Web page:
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ERIC Number: ED071119
Record Type: RIE
Publication Date: 1972-Nov
Pages: 9
Abstractor: N/A
Reference Count: 0
An Analysis of the Independence-Involvement Approach to Interpersonal Communication.
Kowitz, Albert C.; Lesh, Angela Dawn
The purpose of this paper is to examine the independence-involvement approach to interpersonal communication as a method for assessing participant satisfaction in social interaction. The author provides definitions of satisfying social interactions in both empirical and value-oriented terms and further attempts to determine behaviors that both contribute to and inhibit the attainment of satisfying outcomes. Reviewing relevant literature, the author infers that the dimensions of independence and involvement may be fundamental factors in interpersonal communication. He defines independence as the degree to which interpersonal decision-making is self-imposed in contrast to an external locus of control. He defines involvement as the degree to which behavior shows concern or indifference towards others. It is hypothesized that behaviors leading to an appropriate balance of these two factors contribute to satisfying social interaction. The reported study lends support to the underlying importance of the independence and involvement dimensions. (Author/LG)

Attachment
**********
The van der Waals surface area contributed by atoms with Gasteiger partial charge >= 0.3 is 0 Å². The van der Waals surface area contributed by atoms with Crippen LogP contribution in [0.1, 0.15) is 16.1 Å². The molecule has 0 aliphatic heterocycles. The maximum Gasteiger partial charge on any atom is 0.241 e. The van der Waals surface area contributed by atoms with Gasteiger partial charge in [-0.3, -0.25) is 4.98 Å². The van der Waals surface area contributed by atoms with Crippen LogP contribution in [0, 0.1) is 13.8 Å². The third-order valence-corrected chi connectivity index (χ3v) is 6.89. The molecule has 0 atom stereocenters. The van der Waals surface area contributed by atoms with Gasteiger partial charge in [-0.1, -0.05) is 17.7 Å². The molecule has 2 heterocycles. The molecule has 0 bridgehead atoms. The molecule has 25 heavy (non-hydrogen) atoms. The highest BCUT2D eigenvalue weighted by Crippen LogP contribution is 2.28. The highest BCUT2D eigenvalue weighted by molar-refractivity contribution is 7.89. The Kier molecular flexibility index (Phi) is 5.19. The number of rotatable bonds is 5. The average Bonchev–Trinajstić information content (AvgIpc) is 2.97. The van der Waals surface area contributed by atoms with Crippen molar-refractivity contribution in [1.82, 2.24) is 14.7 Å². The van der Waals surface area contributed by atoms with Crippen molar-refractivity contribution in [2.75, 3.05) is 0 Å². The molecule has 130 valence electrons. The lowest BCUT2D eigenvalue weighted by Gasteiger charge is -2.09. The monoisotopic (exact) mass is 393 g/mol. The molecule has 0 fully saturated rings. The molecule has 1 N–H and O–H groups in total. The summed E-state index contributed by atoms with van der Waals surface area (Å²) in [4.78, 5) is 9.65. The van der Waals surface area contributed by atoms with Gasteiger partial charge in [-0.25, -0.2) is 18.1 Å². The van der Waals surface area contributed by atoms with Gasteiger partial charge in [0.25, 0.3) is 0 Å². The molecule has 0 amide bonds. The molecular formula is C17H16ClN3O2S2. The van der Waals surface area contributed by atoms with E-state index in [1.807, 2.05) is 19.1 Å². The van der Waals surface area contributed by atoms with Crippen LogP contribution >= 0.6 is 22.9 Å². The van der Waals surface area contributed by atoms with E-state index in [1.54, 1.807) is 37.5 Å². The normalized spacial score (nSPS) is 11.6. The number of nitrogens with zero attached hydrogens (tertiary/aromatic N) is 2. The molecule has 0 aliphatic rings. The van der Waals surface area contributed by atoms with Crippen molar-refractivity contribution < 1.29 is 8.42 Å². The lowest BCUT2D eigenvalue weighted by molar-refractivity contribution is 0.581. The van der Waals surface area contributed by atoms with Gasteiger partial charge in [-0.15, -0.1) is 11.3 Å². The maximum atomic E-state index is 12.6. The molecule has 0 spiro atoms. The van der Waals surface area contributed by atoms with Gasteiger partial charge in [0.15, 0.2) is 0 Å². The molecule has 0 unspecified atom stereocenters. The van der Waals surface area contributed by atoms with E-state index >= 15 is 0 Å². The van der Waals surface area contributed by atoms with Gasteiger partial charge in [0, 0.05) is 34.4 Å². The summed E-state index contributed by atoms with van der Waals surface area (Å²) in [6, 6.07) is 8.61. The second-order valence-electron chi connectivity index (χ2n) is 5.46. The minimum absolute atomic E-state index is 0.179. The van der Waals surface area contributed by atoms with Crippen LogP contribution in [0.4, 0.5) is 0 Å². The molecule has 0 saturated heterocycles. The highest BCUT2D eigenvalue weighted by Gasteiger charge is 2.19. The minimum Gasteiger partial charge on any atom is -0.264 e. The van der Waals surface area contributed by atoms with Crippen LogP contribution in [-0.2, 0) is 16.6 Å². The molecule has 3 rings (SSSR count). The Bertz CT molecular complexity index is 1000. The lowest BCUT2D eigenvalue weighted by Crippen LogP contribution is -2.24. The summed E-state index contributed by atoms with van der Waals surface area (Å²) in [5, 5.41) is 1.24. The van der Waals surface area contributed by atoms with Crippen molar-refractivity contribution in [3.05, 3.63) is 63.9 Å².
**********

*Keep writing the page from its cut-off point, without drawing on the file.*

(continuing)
Publication Type: N/A
Education Level: N/A
Audience: N/A
Language: N/A
Sponsor: N/A
Authoring Institution: N/A
Note: Paper presented at the Annual Convention of the Western Speech Communication Assn (43rd, Honolulu, November 18-21, 1972)